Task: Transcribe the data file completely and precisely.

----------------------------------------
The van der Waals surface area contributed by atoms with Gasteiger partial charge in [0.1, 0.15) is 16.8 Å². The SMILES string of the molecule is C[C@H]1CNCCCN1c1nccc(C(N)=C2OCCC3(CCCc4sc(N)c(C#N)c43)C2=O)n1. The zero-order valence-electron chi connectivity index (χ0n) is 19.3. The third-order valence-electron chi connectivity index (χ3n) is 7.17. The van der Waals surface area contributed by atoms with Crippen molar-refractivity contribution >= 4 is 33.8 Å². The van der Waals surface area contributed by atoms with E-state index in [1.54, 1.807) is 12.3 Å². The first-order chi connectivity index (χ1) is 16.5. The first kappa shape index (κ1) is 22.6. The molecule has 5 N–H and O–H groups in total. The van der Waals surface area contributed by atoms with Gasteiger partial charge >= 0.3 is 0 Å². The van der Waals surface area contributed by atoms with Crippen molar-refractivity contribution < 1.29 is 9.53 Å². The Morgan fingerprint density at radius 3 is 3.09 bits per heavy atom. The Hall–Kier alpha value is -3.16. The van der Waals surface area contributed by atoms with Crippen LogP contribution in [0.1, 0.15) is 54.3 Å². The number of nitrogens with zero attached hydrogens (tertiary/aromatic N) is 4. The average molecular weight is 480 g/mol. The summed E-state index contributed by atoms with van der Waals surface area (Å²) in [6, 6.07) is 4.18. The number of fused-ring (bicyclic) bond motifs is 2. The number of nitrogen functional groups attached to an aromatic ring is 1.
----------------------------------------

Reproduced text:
The van der Waals surface area contributed by atoms with Gasteiger partial charge in [0.1, 0.15) is 16.8 Å². The SMILES string of the molecule is C[C@H]1CNCCCN1c1nccc(C(N)=C2OCCC3(CCCc4sc(N)c(C#N)c43)C2=O)n1. The zero-order valence-electron chi connectivity index (χ0n) is 19.3. The third-order valence-electron chi connectivity index (χ3n) is 7.17. The van der Waals surface area contributed by atoms with Crippen molar-refractivity contribution >= 4 is 33.8 Å². The van der Waals surface area contributed by atoms with E-state index in [1.54, 1.807) is 12.3 Å². The first-order chi connectivity index (χ1) is 16.5. The first kappa shape index (κ1) is 22.6. The molecule has 5 N–H and O–H groups in total. The van der Waals surface area contributed by atoms with Gasteiger partial charge >= 0.3 is 0 Å². The van der Waals surface area contributed by atoms with Crippen molar-refractivity contribution < 1.29 is 9.53 Å². The Morgan fingerprint density at radius 3 is 3.09 bits per heavy atom. The Hall–Kier alpha value is -3.16. The van der Waals surface area contributed by atoms with Crippen LogP contribution in [0.1, 0.15) is 54.3 Å². The number of nitrogens with zero attached hydrogens (tertiary/aromatic N) is 4. The average molecular weight is 480 g/mol. The summed E-state index contributed by atoms with van der Waals surface area (Å²) in [6, 6.07) is 4.18. The number of fused-ring (bicyclic) bond motifs is 2. The number of nitrogen functional groups attached to an aromatic ring is 1.